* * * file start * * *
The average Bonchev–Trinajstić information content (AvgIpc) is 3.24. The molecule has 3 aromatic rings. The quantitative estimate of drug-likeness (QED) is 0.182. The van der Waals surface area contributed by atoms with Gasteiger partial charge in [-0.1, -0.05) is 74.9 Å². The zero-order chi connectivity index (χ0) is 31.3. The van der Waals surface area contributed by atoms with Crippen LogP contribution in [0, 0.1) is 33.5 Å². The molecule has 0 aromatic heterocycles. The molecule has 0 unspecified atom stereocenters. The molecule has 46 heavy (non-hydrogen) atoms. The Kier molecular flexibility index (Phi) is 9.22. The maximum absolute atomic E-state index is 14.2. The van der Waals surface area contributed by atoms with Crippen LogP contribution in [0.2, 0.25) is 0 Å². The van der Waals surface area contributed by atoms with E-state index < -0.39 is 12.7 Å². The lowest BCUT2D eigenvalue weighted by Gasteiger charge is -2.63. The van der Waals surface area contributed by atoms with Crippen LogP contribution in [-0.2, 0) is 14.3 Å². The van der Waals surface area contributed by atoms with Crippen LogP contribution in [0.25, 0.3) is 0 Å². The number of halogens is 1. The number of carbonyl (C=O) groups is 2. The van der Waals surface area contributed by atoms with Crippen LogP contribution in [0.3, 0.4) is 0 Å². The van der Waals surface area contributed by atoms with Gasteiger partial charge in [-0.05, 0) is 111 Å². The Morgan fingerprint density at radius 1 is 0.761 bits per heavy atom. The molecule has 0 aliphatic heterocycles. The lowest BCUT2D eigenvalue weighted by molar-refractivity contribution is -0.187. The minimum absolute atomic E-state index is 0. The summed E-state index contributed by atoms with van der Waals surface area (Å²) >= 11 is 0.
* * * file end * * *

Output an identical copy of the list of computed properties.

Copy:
The average Bonchev–Trinajstić information content (AvgIpc) is 3.24. The molecule has 3 aromatic rings. The quantitative estimate of drug-likeness (QED) is 0.182. The van der Waals surface area contributed by atoms with Gasteiger partial charge in [-0.1, -0.05) is 74.9 Å². The zero-order chi connectivity index (χ0) is 31.3. The van der Waals surface area contributed by atoms with Crippen LogP contribution in [0, 0.1) is 33.5 Å². The molecule has 0 aromatic heterocycles. The molecule has 0 unspecified atom stereocenters. The molecule has 46 heavy (non-hydrogen) atoms. The Kier molecular flexibility index (Phi) is 9.22. The maximum absolute atomic E-state index is 14.2. The van der Waals surface area contributed by atoms with Crippen LogP contribution in [0.2, 0.25) is 0 Å². The van der Waals surface area contributed by atoms with E-state index < -0.39 is 12.7 Å². The lowest BCUT2D eigenvalue weighted by Gasteiger charge is -2.63. The van der Waals surface area contributed by atoms with Crippen LogP contribution in [-0.2, 0) is 14.3 Å². The van der Waals surface area contributed by atoms with Crippen LogP contribution in [0.25, 0.3) is 0 Å². The number of halogens is 1. The number of carbonyl (C=O) groups is 2. The van der Waals surface area contributed by atoms with Crippen LogP contribution in [0.3, 0.4) is 0 Å². The van der Waals surface area contributed by atoms with Gasteiger partial charge in [-0.05, 0) is 111 Å². The Morgan fingerprint density at radius 1 is 0.761 bits per heavy atom. The molecule has 0 aliphatic heterocycles. The lowest BCUT2D eigenvalue weighted by molar-refractivity contribution is -0.187. The minimum absolute atomic E-state index is 0. The summed E-state index contributed by atoms with van der Waals surface area (Å²) >= 11 is 0.